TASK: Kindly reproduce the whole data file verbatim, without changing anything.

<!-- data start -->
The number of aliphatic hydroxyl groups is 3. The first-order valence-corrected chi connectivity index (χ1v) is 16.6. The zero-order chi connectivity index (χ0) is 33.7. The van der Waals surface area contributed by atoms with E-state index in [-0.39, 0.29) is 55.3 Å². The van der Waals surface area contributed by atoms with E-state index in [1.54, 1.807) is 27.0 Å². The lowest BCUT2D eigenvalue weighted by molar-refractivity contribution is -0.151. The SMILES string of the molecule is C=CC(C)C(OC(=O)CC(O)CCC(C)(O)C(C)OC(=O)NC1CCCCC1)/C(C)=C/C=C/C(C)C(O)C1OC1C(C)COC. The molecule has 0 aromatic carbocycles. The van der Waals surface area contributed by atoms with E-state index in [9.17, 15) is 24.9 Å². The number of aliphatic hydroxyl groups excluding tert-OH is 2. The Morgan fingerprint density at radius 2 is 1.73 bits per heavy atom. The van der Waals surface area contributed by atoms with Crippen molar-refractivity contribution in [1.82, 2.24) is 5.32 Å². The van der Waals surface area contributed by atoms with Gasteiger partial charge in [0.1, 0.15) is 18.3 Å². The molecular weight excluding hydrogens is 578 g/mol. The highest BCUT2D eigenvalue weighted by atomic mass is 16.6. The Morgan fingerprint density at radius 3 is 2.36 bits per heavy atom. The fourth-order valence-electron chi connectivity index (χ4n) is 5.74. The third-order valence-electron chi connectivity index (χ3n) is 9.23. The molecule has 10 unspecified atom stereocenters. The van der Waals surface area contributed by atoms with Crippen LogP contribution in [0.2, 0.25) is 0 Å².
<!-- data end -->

The number of aliphatic hydroxyl groups is 3. The first-order valence-corrected chi connectivity index (χ1v) is 16.6. The zero-order chi connectivity index (χ0) is 33.7. The van der Waals surface area contributed by atoms with E-state index in [-0.39, 0.29) is 55.3 Å². The van der Waals surface area contributed by atoms with E-state index in [1.54, 1.807) is 27.0 Å². The lowest BCUT2D eigenvalue weighted by molar-refractivity contribution is -0.151. The SMILES string of the molecule is C=CC(C)C(OC(=O)CC(O)CCC(C)(O)C(C)OC(=O)NC1CCCCC1)/C(C)=C/C=C/C(C)C(O)C1OC1C(C)COC. The molecule has 0 aromatic carbocycles. The van der Waals surface area contributed by atoms with E-state index in [9.17, 15) is 24.9 Å². The number of aliphatic hydroxyl groups excluding tert-OH is 2. The Morgan fingerprint density at radius 2 is 1.73 bits per heavy atom. The van der Waals surface area contributed by atoms with Crippen molar-refractivity contribution in [1.82, 2.24) is 5.32 Å². The van der Waals surface area contributed by atoms with Gasteiger partial charge in [0.1, 0.15) is 18.3 Å². The molecular weight excluding hydrogens is 578 g/mol. The highest BCUT2D eigenvalue weighted by atomic mass is 16.6. The Morgan fingerprint density at radius 3 is 2.36 bits per heavy atom. The fourth-order valence-electron chi connectivity index (χ4n) is 5.74. The third-order valence-electron chi connectivity index (χ3n) is 9.23. The molecule has 10 unspecified atom stereocenters. The van der Waals surface area contributed by atoms with Crippen LogP contribution in [0.2, 0.25) is 0 Å².